One aspect of the Scottish Independence debate rarely covered is the strategic significance of Scotland for England. When Krushchev handed over the Crimea to the Ukraine in 1954, he could scarcely have envisaged the break up of the Soviet Union, an anti-Russian government in Kiev and the possibility that the Russian naval base at Sevastopol would fall into NATO hands. Isn’t it worthwhile putting up with a little hassle from Scottish Nationalists, Devo Max, Scottish Labour MPs and the rest of it to ensure that England avoids the possibility of looking down the barrel of this particular gun fifty years from now?

      • bluedog
        Posted August 6, 2014 at 8:43 pm | Permalink

        The People’s William, EW Gladstone, had it right when he first proposed Irish Home Rule in 1885. He was defeated by Tory backwoods peers who were afraid that home rule would threaten their estates, and they were right in that regard, but not on the wider view. It is interesting to consider that if Irish Home Rule were to have been granted, quite possibly Scottish home rule would have followed as mooted, and we wouldn’t be where we are today.

        It is worth looking at the concessions so far made to Scotland against the comparison of a commonwealth federation such as Australia. Scotland has already been conceded far greater powers than an Australian state, with its own designated marine exclusive economic zone patrolled by its own ‘navy’. The German and Spanish federations would give other useful examples of the powers ceded by the federal government to the states.

        A federal constitutional structure is the only way ahead for the UK if the Scots vote to stay, and one hopes they will do so. But if Scotland does stay and if the UK does federate, a Scottish state would have to accept some diminution of its current powers, based on available precedents.

        Finally, your comments about the strategic importance of Scotland to the UK, and indeed Ireland, are absolutely right. It is remarkable that there has been so little articulation of this point.

  11. ian wragg
    Posted August 6, 2014 at 9:29 am | Permalink

    Of course the BBC is against Scottish independence. The socialist rump would be removed and England or the remaining UK could be ruled by a centre right conservative (after ditching CMD) government to the advantage of England.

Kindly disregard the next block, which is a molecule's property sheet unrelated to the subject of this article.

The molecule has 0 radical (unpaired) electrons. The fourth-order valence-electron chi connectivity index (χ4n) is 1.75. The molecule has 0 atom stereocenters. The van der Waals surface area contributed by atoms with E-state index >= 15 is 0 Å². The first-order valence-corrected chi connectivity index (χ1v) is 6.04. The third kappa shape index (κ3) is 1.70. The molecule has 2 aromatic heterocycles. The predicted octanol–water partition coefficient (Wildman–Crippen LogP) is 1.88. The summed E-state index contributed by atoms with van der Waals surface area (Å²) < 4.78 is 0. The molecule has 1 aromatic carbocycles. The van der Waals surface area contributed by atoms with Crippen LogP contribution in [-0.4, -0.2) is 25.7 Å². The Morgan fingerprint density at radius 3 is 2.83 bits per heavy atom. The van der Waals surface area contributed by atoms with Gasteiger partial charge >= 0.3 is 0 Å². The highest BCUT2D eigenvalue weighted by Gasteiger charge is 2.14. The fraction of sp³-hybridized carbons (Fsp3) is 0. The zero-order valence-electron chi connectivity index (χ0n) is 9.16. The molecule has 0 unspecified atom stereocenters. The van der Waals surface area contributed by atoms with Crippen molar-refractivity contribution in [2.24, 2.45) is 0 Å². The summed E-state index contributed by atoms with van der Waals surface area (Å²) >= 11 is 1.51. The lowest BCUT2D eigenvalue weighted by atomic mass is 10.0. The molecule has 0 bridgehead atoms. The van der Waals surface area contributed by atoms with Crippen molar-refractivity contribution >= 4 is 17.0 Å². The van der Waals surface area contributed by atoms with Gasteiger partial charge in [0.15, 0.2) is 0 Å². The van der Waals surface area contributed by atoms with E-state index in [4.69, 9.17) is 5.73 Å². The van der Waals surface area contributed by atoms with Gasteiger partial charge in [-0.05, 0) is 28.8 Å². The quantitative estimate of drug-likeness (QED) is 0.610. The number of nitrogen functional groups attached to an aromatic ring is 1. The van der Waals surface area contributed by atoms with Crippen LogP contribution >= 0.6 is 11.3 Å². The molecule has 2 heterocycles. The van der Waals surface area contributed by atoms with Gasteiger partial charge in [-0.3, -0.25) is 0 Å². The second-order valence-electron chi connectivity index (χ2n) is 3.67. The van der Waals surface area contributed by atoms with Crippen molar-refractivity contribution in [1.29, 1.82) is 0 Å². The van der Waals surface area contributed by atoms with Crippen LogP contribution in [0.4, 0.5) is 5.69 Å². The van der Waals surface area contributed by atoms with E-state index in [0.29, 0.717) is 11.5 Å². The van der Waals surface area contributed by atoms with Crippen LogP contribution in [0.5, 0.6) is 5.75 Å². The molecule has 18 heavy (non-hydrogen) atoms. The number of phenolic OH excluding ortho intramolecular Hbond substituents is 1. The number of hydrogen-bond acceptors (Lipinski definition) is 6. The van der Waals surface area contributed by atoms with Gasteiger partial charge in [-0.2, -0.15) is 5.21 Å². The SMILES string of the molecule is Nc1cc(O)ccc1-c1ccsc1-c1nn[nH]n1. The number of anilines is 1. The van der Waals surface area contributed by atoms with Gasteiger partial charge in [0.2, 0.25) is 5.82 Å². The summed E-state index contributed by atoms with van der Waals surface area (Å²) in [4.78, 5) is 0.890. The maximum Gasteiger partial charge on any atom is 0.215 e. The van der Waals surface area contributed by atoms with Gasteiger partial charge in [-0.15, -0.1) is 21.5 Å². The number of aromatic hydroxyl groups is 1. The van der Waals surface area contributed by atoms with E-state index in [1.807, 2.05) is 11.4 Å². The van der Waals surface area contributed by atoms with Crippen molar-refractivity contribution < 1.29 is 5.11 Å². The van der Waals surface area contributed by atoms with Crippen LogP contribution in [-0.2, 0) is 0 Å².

The Scots presentational bias could be removed together with some of the over represented ethnics and RUK could be recognisable as 90+% white English . Now theres a challenge.

  12. Old Albion
    Posted August 6, 2014 at 10:12 am | Permalink

    It’s also my view that Scotland will vote ‘no’ It’s the result Salmond truly wants. He gets Devo max as a consolation prize, which will be independance in all but name. With the safety net of the Bank of England to bail him out when it all goes wrong.
    It’s also my view that the Lib/Lab/Con will continue to ignore the existence of England.

    • Denis Cooper
      Posted August 6, 2014 at 1:54 pm | Permalink

      By definition under “Devo max” Scotland wouldn’t be independent in all but name, any more than New South Wales is independent of Australia in all but name or Alberta is independent of Canada in all but name or South Carolina is independent of the USA in all but name. Other countries manage to live with federal structures allowing states or provinces large measures of independent decision making on many domestic areas but with control over crucial areas such as foreign policy and defence and security reserved to the federation. The only obstacle in the way of reconstituting the United Kingdom on a proper federal basis is the obstinate refusal of the three old political parties to accept that the English deserve to have their own devolved parliament for the whole of England just as much as the Scots, the Welsh and the Northern Irish deserve to have their devolved assemblies, and the solution lies in the hands of voters in England.

      • Mark B
        Posted August 6, 2014 at 5:19 pm | Permalink

        Exactly !! And I agree with you 100%.

  13. James Matthews
    Posted August 6, 2014 at 10:15 am | Permalink

    As others have observed, thanks (mostly) to Cameron’s propensity for appeasement this is a vote in which heads means Salmond wins and tails means the English lose. If there is a no vote more powers will led to demands for yet more powers and eventually independence for Scotland. Cameron is just postponing the inevitable so that it doesn’t happen on his watch. Better for all of us if we just got on with it now.

    • Robert Christopher
      Posted August 6, 2014 at 3:30 pm | Permalink

      Any breakup would be less likely if E,W,S & NI had the same, or very similar, relationships with the UK.

  14. Leslie Singleton
    Posted August 6, 2014 at 10:31 am | Permalink